Cabot’s “Next Amazon” Pitch

By Travis Johnson, Stock Gumshoe, August 15, 2018

This teaser solution originally appeared as part of a Friday File for the Irregulars on December 15. The ads are still running, this time under headlines like “Time to Bet the Farm”, so we’re taking another look, including my updated thoughts following the last quarterly report (I own this one), but most of the teaser solution commentary — and the ad — is unchanged from 12/15/17.

The teaser comes from Mike Cintolo’s Cabot Growth Investor, which is just what it sounds like: a newsletter that picks growth stocks. Cabot’s strategy tends to focus on momentum stocks and rapid growth in most of their newsletters, so the stocks they teaser are often expensive-looking, and this one is touted as “The Next Amazon.”

These are the clues we get:

“It’s already growing its earnings 81 times faster than Amazon and has outperformed it by 25% over the past two years.

“Here’s why it could jump 50% on earnings and double soon after that….

“That’s because the company’s low price point products appeal to the fastest growing demographic on the planet: millennials.

“You see …

“Unlike Amazon, which sells everything under the sun, this company has carefully targeted its market to teens, pre-teens and their parents—selling them must-have, in demand, fashionable items along with seasonal must-haves for Easter, Halloween, Christmas and more.

“But time is running out on getting in on the ground floor here.

“As we head into the holidays, orders are starting to pour in from all over the world. The company’s cash register is starting to work overtime.”

So… hoodat? We’re keeping it short and simple on the teaser solution front today, so I’ll just tell you that this must be: Five Below (FIVE)

Which has been trying to essentially ride the dollar store craze while also adding the old “fast fashion” secret sauce from the Target of the 1990s — the stores feature things that cost less than $5, and they focus on seasonal goodies and, well, fad and fashion-driven semi-disposable junk. Like fidget spinners and ugly Christmas sweaters.

And it’s been working — they’re growing fast, they’re expanding the store count rapidly, and analysts see pretty dramatic earnings growth in the 20% neighborhood for as far as the eye can see… the only problem, really, is that they’re expensive. That’s not uncommon for fashionable retailers who are rapidly building out stores and showing dramatic top-line growth, such stocks often get expensive (remember Chipotle?) … and it works as long as it works, as long as those stores can keep getting added without hurting the same store sales growth.

The big benefit for FIVE over the also-somewhat-fashion-driven and successful (but much larger) dollar stores like Dollar Tree or Dollar General is that they have a tiny store count — only about 600 stores now, probably adding 100 or more this coming year, that kind of buildout can create really stupendous top-line growth and cure a lot of ills when it comes to per-store performance… so when per-store performance is also really good, like it was last quarter for FIVE, the leverage for the stock price can be pretty dramatic. In a world that hates retail stocks still, despite the recent recovery of the sector, FIVE is appealing because of that growth: Store count growth, same store sales growth, and huge top-line revenue growth.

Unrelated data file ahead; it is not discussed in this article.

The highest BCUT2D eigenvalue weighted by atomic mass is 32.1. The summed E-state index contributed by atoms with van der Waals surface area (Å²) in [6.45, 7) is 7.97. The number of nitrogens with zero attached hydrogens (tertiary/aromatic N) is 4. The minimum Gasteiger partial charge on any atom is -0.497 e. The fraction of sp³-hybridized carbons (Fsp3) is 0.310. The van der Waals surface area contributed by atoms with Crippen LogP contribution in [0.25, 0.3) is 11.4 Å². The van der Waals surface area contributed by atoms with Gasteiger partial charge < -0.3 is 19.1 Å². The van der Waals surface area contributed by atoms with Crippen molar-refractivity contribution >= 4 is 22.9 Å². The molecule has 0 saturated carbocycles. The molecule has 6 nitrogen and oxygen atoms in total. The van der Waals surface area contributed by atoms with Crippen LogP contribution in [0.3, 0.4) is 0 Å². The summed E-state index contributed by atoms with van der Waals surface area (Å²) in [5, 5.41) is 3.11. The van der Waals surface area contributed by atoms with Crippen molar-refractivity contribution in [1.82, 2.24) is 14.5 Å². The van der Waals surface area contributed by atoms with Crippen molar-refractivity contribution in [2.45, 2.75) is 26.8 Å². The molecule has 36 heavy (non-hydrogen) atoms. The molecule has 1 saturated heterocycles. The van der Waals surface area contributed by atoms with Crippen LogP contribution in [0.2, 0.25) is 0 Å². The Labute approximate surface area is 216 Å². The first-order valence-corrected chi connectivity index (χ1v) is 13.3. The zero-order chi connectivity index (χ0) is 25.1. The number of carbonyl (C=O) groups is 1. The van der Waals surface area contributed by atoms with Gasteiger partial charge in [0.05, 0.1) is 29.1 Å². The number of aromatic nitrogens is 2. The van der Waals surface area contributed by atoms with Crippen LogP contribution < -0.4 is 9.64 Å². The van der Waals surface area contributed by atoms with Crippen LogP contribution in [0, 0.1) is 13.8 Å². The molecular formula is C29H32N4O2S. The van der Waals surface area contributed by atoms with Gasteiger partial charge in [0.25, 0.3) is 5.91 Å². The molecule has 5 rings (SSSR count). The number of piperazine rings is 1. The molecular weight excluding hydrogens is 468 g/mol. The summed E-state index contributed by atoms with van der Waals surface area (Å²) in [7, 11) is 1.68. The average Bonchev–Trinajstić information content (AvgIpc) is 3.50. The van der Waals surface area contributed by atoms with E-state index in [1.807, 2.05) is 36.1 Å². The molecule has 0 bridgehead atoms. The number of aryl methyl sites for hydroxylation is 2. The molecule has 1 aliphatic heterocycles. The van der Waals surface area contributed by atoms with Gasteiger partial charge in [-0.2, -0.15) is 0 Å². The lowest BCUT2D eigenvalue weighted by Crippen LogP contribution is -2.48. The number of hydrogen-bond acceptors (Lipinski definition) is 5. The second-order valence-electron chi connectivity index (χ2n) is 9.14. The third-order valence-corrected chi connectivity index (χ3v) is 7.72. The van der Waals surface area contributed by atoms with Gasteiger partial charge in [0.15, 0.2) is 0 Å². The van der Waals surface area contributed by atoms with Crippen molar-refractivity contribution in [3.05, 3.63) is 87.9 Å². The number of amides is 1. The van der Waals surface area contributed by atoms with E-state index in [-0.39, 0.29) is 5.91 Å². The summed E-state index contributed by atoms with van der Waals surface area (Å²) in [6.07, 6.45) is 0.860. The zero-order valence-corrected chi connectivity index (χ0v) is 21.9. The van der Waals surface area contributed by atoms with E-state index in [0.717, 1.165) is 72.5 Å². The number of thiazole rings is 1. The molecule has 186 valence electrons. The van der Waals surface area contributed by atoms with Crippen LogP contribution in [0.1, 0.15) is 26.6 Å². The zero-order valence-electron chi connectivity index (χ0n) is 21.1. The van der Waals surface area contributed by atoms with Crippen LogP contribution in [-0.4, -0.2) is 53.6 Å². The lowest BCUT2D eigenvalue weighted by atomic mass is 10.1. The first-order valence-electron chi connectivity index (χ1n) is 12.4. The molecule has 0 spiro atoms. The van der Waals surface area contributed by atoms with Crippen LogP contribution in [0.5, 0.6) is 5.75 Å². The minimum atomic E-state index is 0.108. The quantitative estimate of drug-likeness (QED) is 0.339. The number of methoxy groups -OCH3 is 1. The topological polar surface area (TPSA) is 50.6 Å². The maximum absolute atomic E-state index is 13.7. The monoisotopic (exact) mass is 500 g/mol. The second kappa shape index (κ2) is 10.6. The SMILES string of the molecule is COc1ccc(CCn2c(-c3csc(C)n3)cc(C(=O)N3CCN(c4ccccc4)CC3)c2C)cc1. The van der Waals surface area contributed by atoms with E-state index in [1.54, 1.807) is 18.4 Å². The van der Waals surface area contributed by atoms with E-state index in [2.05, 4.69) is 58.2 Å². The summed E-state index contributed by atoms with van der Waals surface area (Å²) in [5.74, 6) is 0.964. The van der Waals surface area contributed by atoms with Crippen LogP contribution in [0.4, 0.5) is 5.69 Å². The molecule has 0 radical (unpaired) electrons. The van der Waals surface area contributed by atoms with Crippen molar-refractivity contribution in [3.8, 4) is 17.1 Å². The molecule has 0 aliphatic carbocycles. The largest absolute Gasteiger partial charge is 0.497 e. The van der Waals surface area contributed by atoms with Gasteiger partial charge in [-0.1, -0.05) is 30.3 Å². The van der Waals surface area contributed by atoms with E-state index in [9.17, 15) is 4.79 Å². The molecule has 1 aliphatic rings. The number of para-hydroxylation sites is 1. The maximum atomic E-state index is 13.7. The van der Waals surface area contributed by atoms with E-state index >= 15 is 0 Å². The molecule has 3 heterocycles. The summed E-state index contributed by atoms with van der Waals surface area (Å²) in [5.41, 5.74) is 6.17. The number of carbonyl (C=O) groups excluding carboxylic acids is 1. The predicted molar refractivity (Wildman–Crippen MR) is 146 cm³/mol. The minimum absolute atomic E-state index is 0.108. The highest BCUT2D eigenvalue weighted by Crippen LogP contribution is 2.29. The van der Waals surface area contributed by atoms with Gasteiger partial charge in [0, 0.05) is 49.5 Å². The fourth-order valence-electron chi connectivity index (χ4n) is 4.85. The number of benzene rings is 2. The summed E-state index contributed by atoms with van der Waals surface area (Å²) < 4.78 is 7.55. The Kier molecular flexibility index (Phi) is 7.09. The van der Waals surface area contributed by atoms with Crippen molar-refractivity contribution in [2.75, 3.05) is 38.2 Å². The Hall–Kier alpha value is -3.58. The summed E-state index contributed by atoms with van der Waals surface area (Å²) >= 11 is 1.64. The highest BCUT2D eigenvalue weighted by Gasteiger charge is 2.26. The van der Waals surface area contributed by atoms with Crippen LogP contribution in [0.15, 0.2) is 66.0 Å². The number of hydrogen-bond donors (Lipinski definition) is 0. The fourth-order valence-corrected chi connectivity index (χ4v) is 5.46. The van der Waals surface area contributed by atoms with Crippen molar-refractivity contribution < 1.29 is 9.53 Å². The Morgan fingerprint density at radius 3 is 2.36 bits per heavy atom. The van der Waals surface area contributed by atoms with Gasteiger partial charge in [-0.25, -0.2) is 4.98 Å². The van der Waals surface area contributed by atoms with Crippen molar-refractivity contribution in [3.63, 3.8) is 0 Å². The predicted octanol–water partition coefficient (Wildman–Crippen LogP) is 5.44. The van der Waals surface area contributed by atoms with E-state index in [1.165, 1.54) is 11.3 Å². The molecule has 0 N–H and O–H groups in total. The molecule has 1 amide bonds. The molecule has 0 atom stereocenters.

It’s still tough to buy a stock like FIVE, because it has run so fast and is trading at a forward PE of about 32, but that growth rate makes it much more reasonable if you can stomach the fashion-driven hits and misses — I don’t know if I’d jump on the stock at all-time highs, but I wouldn’t argue against nibbling a little bit and hoping there’s a little letdown after the Christmas shopping. They don’t report earnings again until March, so things could quiet down for a bit if the market ever takes a little vacation from bullishness.

And to update thing since I wrote the above…

Yes, I did end up buying a position in FIVE, both calls and equity, because of that combination of strong underlying growth and the expected large impact of the tax cuts on their income for 2018. It could be that the tax change alone might increase FIVE’s net income by as much as 20% over what it would otherwise have been. That, I theorized when I bought the shares, could bring the forward PE down from 32 to 27 or so.

And then, last quarter out, Five Below blew out the analyst expectations and raised their forecasts, and the stock surged over $100 and hasn’t looked back. Here’s what I wrote to the Irregulars at the time, back in June:

FIVE is generally lumped into the “dollar store” category, it’s the teen-focused retailer that sells most everything for under $5 and is heavily fad and fashion driven, with a jump in earnings last year from the fidget spinner craze and, more importantly to my investment thesis, a very small footprint that they’re aggressively expanding across the country. I bought shares starting back in December because of the two levers that I thought would be operating on their earnings growth: Taxes and Store growth. They are a major benefic